Julie Bick arrived at Microsoft in 1990, fresh out of The Wharton School of Business, she quickly realized the biggest part of her business education was still to come. After starting out as a product manager for Microsoft Word, Bick advanced to become a group manager in charge of more than 20 CD-ROM products. Her national bestseller, All I Really Need to Know in Business I Learned at Microsoft: Insider Strategies to Help You Succeed (Simon & Schuster, $12, 800-223-2348), reveals insights from her five-year tenure at one of the world's premier corporations.
What Bick learned at Microsoft can work for you, too. Here, her hard-won tips for the entrepreneurial-minded:
Eat your own dog food. Live in your customer's shoes and see how they fit. "Whether you're making chocolates or software, you should try out the product yourself and live it as the customer would live it," says Bick. At Microsoft, that meant everything from building a reality-based "home of the future" complete with a computer in the kitchen, to rolling out its latest e-mail product for employee use before it was ready for prime time. "[By testing,] you realize how important those things are to real customers," she says.
Mistakes are OK. If you're not making any mistakes, you're probably playing it a little too safe. "A lot of people think `I'm starting my own business, so I don't want to do anything wrong,' but [that means] you're not really pushing the envelope at all," says Bick. "Respond to a snafu by asking `How did this happen? What can I do to fix it? What have I learned that will keep it from happening again?' As long as you pick yourself up, dust yourself off and go on, it's better to make the mistake [than not to try at all]."
Your Web site is never finished. "The Web is a great place to let customers know about your product, but it takes as many resources to maintain your Web site as it does to build it in the first place," says Bick. Whether revamping your technology to make your pictures redraw faster or keeping up with increased traffic to your site, don't be outdone by your competition.
It's almost never as bad as you think it is. "There's always some bizarre thing that happens," says Bick, "and you're thinking `Oh, God, my life is over now.' " But don't sweat it, she advises. It's just a bump in the road. "One time at Microsoft, a direct-mail piece advertising Word and Excel went out to tens of thousands of people. But the phone number on the back was not the phone number for Microsoft," remembers Bick. "Everybody was about to tear their hair out, but then we [set out] to fix it. We apologized and said `Well, poor Pete's Poodle Parlor got a bunch of phone calls, and some customers had some hassles, but it's not the end of the world."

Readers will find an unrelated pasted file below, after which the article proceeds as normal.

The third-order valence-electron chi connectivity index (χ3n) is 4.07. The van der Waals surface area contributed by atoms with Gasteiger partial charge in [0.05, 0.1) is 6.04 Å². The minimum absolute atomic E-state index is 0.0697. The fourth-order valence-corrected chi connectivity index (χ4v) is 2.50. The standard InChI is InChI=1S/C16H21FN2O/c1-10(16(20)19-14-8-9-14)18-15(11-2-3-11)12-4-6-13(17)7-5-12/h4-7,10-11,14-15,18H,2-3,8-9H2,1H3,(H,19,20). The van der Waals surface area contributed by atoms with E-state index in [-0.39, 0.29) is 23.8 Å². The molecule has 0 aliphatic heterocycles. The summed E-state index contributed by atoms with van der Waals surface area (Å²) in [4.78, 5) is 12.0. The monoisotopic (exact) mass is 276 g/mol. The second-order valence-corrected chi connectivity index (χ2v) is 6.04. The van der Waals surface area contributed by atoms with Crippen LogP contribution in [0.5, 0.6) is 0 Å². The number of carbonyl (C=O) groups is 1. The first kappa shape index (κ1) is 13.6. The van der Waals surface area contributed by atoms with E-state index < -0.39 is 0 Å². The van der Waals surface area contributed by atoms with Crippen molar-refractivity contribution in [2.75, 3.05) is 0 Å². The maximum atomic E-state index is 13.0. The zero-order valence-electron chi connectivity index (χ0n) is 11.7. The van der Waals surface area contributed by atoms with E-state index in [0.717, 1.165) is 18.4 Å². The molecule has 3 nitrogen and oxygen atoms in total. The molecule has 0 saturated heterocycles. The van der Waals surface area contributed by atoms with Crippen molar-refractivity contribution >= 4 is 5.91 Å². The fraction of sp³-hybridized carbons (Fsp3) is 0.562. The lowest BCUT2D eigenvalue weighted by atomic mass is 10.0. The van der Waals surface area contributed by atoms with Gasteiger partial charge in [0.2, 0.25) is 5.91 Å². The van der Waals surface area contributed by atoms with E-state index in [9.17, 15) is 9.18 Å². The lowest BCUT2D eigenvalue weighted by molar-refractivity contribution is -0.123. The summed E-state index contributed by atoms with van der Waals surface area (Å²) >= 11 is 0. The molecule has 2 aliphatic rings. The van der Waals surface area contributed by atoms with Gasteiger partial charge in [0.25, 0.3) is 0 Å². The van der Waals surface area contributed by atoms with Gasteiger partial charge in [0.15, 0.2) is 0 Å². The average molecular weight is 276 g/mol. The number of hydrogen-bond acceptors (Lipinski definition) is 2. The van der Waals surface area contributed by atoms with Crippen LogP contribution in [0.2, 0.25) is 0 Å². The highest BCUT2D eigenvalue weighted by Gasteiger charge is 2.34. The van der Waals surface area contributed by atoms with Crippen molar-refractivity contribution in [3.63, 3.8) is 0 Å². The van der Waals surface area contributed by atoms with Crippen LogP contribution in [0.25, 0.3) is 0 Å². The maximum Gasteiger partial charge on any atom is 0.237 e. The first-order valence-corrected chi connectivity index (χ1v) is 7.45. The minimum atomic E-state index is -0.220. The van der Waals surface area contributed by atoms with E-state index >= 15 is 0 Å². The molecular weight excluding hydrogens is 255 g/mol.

Study the competition. Microsoft does that through a SWOT analysis, which evaluates the competition's Strengths, Weaknesses, Opportunities and Threats. "[Microsoft employees] go to trade shows to see how [competing products] are being presented. They study the ads and tear apart the products," Bick says. "Then they write a marketing plan as if they were that company, beginning with, `If we were that company, what [opportunities] would we take advantage of?' "
Real entrepreneurs eat lunch. Entrepreneurs are in their offices 24 hours a day, observes Bick. "They kind of live there," she says. But they also understand it's essential to take a break, whether it's to talk to friends and bounce ideas off them or relieve stress at the gym.
Big events make good deadlines. For example, if you're attending a trade show, says Bick, "you have a [built-in] deadline for getting all your materials and [your product] ready for that day. You can coordinate a press release to go [with the event] or have your advertising roll out on that day."
Stay flexible. "Everything unforeseen comes up--both opportunities and problems," Bick advises. "If you can jump on both and not be freaked out by either, you'll win the game."
Bick is currently working on a sequel to her national bestseller. As yet untitled, it's scheduled for a November release.